I started coaching and a couple of clients found me and I started working with them. They seemed to enjoy the experience.

I was then approached by to be a “featured coach” in their weekly newsletter. I’m not really sure why they picked me, but I’m grateful.

“Well”, I thought “why not?”

Erin at suggested I create a plan – so I did (it’s here), featured me and about 50 people signed up in the first week. has a permanent free 1st week code – COACHME – and, as expected, some people were just trying it out, but amazingly about 40 stayed past the first week.

So far I’ve helped about 50 people on “Inbox Zero” and “Slow Carb Diet by Tim Ferriss“. I’ve discovered that my style doesn’t suit everyone and not everyone who says they want to fix something actually has the time, energy or focus to fix it. It’s good fun and I feel I’m adding real value. Some of the comments are private, but I can share this testimonial:

“INBOX ZERO. OMG It’s actually empty. Not just “empty of newish stuff and junk” but EMPTY, for the first time since 2001. I had gotten my Inbox down to a couple hundred saved messages earlier but now it’s EMPTY. I went through some of those couple hundred saved messages and some are clearly out-of-date (now deleted). The rest got group-glumped into “archive” where they are searchable if needed and will probably never be seen or wanted again. Computer memory is cheap (and virtually limitless). Open loops in my own brain are neither.” – Lee.


This is all pretty cool and generously shares the client fee 50/50. That’s handy pocket money to offset the time investment, but coaching isn’t about the money.

An unexpected benefit of all this coaching is that I am learning from my clients. As they ask questions and probe my knowledge I’ve found I’ve clarified my own thinking around my habits. It’s one thing to be able to do something, but how do I explain to someone else what my thought processes are. Are they even my thought processes or do I just think they are?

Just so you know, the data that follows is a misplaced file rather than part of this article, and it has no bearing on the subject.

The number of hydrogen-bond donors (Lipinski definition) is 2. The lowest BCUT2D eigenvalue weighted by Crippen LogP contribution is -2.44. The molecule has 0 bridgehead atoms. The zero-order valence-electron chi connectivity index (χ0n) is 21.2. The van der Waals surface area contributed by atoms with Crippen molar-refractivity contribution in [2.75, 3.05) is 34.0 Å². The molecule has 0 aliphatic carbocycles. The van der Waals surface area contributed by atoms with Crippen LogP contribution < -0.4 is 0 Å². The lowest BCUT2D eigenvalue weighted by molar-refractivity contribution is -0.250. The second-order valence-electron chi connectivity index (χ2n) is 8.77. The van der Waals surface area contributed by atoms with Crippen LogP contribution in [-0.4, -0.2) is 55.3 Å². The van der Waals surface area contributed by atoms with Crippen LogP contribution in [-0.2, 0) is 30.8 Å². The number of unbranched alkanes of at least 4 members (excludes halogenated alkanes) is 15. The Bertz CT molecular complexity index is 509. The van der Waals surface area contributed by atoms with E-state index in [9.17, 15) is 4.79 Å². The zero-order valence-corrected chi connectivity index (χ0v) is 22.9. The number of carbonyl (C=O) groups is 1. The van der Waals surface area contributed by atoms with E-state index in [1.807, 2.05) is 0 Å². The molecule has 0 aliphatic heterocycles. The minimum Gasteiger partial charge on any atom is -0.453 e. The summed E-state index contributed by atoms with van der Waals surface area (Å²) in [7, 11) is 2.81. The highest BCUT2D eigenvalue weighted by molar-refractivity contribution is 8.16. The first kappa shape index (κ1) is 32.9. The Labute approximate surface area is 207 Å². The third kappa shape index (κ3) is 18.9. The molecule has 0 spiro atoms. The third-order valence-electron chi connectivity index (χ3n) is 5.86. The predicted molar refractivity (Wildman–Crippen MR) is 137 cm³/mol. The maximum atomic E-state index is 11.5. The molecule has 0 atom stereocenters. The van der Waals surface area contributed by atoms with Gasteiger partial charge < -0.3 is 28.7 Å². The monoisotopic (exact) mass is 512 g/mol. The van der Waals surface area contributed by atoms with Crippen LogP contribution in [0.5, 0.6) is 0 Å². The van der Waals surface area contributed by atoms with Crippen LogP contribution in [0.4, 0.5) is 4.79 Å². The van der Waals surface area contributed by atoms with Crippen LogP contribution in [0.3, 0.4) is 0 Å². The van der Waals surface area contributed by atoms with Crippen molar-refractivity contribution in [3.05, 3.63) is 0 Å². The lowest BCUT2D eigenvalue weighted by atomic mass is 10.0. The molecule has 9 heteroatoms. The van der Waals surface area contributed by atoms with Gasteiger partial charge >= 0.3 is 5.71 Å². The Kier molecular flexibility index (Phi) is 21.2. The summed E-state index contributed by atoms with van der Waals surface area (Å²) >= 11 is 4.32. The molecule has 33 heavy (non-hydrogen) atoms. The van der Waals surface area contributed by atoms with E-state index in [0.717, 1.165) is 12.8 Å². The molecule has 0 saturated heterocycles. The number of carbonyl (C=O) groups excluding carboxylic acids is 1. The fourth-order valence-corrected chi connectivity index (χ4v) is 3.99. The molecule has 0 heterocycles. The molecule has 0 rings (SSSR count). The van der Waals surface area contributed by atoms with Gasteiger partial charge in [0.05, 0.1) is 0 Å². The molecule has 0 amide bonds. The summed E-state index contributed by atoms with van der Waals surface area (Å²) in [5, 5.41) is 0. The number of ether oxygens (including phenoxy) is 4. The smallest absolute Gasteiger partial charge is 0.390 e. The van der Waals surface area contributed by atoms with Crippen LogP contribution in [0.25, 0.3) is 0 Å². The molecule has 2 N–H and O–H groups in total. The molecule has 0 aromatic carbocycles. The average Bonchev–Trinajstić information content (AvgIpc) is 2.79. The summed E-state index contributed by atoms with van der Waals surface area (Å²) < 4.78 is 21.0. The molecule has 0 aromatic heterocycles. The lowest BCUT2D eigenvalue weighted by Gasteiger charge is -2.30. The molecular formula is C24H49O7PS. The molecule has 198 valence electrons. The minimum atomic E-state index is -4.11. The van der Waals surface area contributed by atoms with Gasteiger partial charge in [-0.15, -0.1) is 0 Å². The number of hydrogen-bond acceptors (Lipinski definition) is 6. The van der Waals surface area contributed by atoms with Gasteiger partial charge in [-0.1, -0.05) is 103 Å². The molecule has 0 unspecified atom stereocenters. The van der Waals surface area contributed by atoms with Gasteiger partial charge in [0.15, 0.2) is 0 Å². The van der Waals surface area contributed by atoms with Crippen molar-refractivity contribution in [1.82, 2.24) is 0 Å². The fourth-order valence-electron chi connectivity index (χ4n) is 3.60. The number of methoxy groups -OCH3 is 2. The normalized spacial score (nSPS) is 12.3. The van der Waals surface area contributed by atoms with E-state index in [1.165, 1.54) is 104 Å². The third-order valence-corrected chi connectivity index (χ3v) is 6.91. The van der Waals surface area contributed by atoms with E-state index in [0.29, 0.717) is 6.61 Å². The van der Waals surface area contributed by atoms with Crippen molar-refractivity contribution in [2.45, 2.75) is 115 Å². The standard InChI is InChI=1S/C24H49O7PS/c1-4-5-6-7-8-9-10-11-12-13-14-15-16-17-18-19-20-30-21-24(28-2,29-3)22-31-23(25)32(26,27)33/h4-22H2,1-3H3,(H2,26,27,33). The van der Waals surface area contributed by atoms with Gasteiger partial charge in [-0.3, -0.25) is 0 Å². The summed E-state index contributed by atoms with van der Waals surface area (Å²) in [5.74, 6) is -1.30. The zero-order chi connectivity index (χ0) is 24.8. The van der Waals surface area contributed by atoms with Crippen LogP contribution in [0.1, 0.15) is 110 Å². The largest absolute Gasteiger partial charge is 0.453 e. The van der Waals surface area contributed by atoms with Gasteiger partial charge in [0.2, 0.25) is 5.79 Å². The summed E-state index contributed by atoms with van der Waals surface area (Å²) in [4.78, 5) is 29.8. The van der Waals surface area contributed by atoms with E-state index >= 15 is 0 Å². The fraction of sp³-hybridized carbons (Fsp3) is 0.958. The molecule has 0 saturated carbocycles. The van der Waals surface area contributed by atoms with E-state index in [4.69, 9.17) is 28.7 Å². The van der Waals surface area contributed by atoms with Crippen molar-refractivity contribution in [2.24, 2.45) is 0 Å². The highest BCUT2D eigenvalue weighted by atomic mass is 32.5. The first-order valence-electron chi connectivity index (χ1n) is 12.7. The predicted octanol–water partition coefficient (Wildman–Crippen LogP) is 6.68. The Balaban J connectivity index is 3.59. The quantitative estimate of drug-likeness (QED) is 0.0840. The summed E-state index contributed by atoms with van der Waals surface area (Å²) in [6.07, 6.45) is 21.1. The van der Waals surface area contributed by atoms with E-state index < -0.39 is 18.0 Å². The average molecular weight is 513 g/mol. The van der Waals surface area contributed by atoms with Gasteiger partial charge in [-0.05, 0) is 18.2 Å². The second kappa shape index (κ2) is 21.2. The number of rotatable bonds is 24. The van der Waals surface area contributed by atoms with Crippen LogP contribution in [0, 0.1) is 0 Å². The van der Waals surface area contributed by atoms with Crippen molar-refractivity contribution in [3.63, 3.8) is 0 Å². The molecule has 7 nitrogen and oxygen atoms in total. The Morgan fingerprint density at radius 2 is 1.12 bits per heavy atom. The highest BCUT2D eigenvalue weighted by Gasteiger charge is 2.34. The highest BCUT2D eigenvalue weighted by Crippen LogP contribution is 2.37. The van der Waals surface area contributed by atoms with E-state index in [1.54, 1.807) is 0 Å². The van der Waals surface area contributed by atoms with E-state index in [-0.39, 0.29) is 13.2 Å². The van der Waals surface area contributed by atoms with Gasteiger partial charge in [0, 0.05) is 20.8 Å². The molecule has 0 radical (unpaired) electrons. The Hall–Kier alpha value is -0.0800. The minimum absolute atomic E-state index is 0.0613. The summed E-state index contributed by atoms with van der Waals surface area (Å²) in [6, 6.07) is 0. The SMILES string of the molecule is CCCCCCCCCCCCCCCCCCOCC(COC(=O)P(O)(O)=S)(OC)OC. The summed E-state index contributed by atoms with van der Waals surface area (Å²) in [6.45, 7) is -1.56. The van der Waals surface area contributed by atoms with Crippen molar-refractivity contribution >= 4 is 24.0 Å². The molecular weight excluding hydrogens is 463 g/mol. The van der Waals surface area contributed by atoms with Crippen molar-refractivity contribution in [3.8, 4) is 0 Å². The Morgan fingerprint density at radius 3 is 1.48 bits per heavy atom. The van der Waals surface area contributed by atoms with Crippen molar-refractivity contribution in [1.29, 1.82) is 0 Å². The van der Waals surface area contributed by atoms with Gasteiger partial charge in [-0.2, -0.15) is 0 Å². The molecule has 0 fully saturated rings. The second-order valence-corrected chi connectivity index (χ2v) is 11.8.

I’ve also had to become more effective at dealing with the coaching workload outside of business hours. I’ve got a full time job so I need to be strict – coaching does not occur during daylight hours Monday to Friday.

To get up at 540am I need to go to bed on time at 10pm. (And, yes, there’s a habit for that too!). And if I’m getting up at 540am I’m not going to muck around before getting down to business, so I’m better prepared first thing.

Quite obviously I’m also getting better at my habits so I can stay ahead of my awesome clients! I need to be teaching them and working with them and helping them over the obstacles. This is all much easier to do if I’m in the position I should be.

So has taken me from ‘coachee’ to ‘coach’ and back again. I’m a better person for the experience.

Joining is a no lose proposition. I highly recommend giving it a try

Action steps:

1) Go to or download the mobile app. It’s free.

2) Find something you should be doing, sign up to the habit, and start coaching yourself.

3) Contribute. Follow your friends and help out with the Questions and Answers. Be part of the community.

4) If you think you have some coaching in you, sign up.

Good luck.

For more information about what I coach, my coaching link is below: